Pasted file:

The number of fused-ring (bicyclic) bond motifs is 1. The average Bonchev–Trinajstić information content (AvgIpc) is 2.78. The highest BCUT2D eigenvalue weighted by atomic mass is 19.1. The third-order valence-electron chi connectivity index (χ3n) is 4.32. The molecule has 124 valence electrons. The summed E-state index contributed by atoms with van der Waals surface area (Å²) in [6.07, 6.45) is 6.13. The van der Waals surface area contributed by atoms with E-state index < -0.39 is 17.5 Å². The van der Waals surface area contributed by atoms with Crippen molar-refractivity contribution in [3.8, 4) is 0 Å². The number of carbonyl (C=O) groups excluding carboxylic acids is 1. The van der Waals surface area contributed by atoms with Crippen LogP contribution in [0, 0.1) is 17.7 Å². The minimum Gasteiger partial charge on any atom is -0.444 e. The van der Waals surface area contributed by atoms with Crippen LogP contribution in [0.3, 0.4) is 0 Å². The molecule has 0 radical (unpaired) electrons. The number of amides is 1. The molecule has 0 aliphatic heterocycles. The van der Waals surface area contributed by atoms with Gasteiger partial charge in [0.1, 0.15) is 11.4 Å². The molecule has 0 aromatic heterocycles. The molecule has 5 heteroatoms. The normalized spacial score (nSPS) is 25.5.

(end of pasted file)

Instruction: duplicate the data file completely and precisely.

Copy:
The number of fused-ring (bicyclic) bond motifs is 1. The average Bonchev–Trinajstić information content (AvgIpc) is 2.78. The highest BCUT2D eigenvalue weighted by atomic mass is 19.1. The third-order valence-electron chi connectivity index (χ3n) is 4.32. The molecule has 124 valence electrons. The summed E-state index contributed by atoms with van der Waals surface area (Å²) in [6.07, 6.45) is 6.13. The van der Waals surface area contributed by atoms with E-state index < -0.39 is 17.5 Å². The van der Waals surface area contributed by atoms with Crippen molar-refractivity contribution in [3.8, 4) is 0 Å². The number of carbonyl (C=O) groups excluding carboxylic acids is 1. The van der Waals surface area contributed by atoms with Crippen LogP contribution in [0, 0.1) is 17.7 Å². The minimum Gasteiger partial charge on any atom is -0.444 e. The van der Waals surface area contributed by atoms with Crippen LogP contribution in [0.3, 0.4) is 0 Å². The molecule has 0 radical (unpaired) electrons. The number of amides is 1. The molecule has 0 aliphatic heterocycles. The van der Waals surface area contributed by atoms with Gasteiger partial charge in [0.1, 0.15) is 11.4 Å². The molecule has 0 aromatic heterocycles. The molecule has 5 heteroatoms. The normalized spacial score (nSPS) is 25.5.